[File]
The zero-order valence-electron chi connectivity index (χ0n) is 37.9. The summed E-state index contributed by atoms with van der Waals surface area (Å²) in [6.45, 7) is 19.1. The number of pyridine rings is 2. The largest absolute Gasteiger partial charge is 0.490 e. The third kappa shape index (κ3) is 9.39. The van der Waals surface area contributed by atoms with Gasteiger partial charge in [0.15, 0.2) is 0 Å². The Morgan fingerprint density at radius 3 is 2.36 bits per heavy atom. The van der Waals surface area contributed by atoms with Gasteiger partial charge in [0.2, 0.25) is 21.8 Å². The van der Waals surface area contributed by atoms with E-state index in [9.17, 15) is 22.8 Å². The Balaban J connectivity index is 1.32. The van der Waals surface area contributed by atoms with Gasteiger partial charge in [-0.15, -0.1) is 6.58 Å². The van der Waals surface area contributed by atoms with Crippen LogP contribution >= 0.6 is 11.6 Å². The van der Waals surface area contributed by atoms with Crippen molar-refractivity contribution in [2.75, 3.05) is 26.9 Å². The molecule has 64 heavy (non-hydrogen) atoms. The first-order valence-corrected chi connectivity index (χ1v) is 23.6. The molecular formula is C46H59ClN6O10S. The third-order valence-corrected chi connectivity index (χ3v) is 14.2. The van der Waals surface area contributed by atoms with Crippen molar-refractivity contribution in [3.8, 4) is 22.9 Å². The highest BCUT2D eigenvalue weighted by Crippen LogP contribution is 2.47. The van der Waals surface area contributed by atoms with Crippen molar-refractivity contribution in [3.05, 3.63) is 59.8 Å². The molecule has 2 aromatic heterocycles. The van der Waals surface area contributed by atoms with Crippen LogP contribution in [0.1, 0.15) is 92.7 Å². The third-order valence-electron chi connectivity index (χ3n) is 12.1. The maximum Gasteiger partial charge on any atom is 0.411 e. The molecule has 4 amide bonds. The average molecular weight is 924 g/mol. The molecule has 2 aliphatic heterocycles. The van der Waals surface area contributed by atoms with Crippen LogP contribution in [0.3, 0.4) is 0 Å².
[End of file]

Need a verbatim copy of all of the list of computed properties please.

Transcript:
The zero-order valence-electron chi connectivity index (χ0n) is 37.9. The summed E-state index contributed by atoms with van der Waals surface area (Å²) in [6.45, 7) is 19.1. The number of pyridine rings is 2. The largest absolute Gasteiger partial charge is 0.490 e. The third kappa shape index (κ3) is 9.39. The van der Waals surface area contributed by atoms with Gasteiger partial charge in [0.15, 0.2) is 0 Å². The Morgan fingerprint density at radius 3 is 2.36 bits per heavy atom. The van der Waals surface area contributed by atoms with Gasteiger partial charge in [0.2, 0.25) is 21.8 Å². The van der Waals surface area contributed by atoms with E-state index in [9.17, 15) is 22.8 Å². The Balaban J connectivity index is 1.32. The van der Waals surface area contributed by atoms with Gasteiger partial charge in [-0.15, -0.1) is 6.58 Å². The van der Waals surface area contributed by atoms with Crippen LogP contribution >= 0.6 is 11.6 Å². The van der Waals surface area contributed by atoms with Crippen molar-refractivity contribution in [2.75, 3.05) is 26.9 Å². The molecule has 64 heavy (non-hydrogen) atoms. The first-order valence-corrected chi connectivity index (χ1v) is 23.6. The molecular formula is C46H59ClN6O10S. The third-order valence-corrected chi connectivity index (χ3v) is 14.2. The van der Waals surface area contributed by atoms with Crippen molar-refractivity contribution in [3.8, 4) is 22.9 Å². The highest BCUT2D eigenvalue weighted by Crippen LogP contribution is 2.47. The van der Waals surface area contributed by atoms with Crippen molar-refractivity contribution in [3.05, 3.63) is 59.8 Å². The molecule has 2 aromatic heterocycles. The van der Waals surface area contributed by atoms with Crippen LogP contribution in [0.1, 0.15) is 92.7 Å². The third-order valence-electron chi connectivity index (χ3n) is 12.1. The maximum Gasteiger partial charge on any atom is 0.411 e. The molecule has 4 amide bonds. The average molecular weight is 924 g/mol. The molecule has 2 aliphatic heterocycles. The van der Waals surface area contributed by atoms with Crippen LogP contribution in [0.3, 0.4) is 0 Å².